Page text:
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Off-Axis Holography

Jens Zorn
2013; Stainless Steel; Sculpture
North Campus; Plaza between the Engineering Research and Gerstacker Buildings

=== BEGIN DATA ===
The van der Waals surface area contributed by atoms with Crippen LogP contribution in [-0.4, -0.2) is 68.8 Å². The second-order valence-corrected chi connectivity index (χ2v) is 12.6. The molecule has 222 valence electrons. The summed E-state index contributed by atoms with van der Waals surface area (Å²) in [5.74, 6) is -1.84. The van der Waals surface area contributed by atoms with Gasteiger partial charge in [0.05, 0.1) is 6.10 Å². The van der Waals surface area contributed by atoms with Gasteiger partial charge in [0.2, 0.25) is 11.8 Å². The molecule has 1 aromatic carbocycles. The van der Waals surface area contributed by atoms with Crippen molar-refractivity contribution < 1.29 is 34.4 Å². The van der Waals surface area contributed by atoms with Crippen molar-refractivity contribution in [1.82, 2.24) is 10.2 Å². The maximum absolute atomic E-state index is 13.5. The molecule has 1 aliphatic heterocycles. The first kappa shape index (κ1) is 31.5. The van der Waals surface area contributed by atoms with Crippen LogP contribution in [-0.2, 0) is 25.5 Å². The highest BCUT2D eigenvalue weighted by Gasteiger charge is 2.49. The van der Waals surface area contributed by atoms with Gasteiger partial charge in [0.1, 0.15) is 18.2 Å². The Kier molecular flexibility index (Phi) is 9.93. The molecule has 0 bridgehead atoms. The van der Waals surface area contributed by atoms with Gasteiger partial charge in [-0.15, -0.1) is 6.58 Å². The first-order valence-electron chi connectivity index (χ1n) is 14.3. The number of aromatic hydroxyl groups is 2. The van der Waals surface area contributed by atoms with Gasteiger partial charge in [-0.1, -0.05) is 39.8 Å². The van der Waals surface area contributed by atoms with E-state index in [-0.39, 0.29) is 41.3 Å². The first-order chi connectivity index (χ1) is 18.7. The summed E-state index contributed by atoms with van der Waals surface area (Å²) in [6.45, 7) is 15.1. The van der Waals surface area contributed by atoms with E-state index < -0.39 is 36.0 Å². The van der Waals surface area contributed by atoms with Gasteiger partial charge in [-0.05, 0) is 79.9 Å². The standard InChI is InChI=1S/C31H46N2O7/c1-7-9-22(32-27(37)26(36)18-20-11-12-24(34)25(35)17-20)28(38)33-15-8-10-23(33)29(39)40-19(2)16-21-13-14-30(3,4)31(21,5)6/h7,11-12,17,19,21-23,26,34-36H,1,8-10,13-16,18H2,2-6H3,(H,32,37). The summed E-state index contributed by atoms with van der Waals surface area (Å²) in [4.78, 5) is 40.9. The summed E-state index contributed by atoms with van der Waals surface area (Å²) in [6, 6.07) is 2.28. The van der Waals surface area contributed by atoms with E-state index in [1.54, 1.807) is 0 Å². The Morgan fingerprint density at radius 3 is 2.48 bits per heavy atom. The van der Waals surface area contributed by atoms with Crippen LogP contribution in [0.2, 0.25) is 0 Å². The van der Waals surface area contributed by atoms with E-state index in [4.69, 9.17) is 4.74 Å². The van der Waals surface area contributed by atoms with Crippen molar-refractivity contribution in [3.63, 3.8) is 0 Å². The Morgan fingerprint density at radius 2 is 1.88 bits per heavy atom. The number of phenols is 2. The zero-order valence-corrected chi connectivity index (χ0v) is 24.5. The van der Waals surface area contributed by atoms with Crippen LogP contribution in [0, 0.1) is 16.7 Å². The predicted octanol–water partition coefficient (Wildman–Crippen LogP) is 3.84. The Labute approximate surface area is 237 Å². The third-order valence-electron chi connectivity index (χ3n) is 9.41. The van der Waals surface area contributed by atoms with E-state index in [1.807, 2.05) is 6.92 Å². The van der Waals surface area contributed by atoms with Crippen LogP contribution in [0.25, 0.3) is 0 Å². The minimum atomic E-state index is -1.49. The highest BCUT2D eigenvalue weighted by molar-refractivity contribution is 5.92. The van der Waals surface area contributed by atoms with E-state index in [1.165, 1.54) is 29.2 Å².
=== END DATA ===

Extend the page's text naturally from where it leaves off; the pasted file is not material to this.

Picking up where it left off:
This piece is intended to celebrate U-M’s achievements in holography.  The essence of holography is that two separate beams of light are combined to produce a three-dimensional image, the view of which depends on the position of the observer.  Its origin dates from 1947, but holography remained a laboratory curiosity until 1962 when Emmett Leith and Juris Upatnieks of the University of Michigan developed their off-axis method that transformed holography to an important tool of modern science and engineering.  In analogy, the sculpture celebrating their development, Off-Axis Holography, combines two arrays to generate a crossing pattern that changes depending on the position of the observer.  Jens Zorn, Professor Emeritus of Physics, is also the sculptor of G minus 2 and The Short, Rich Life of Positronium, both located on Central Campus.

 

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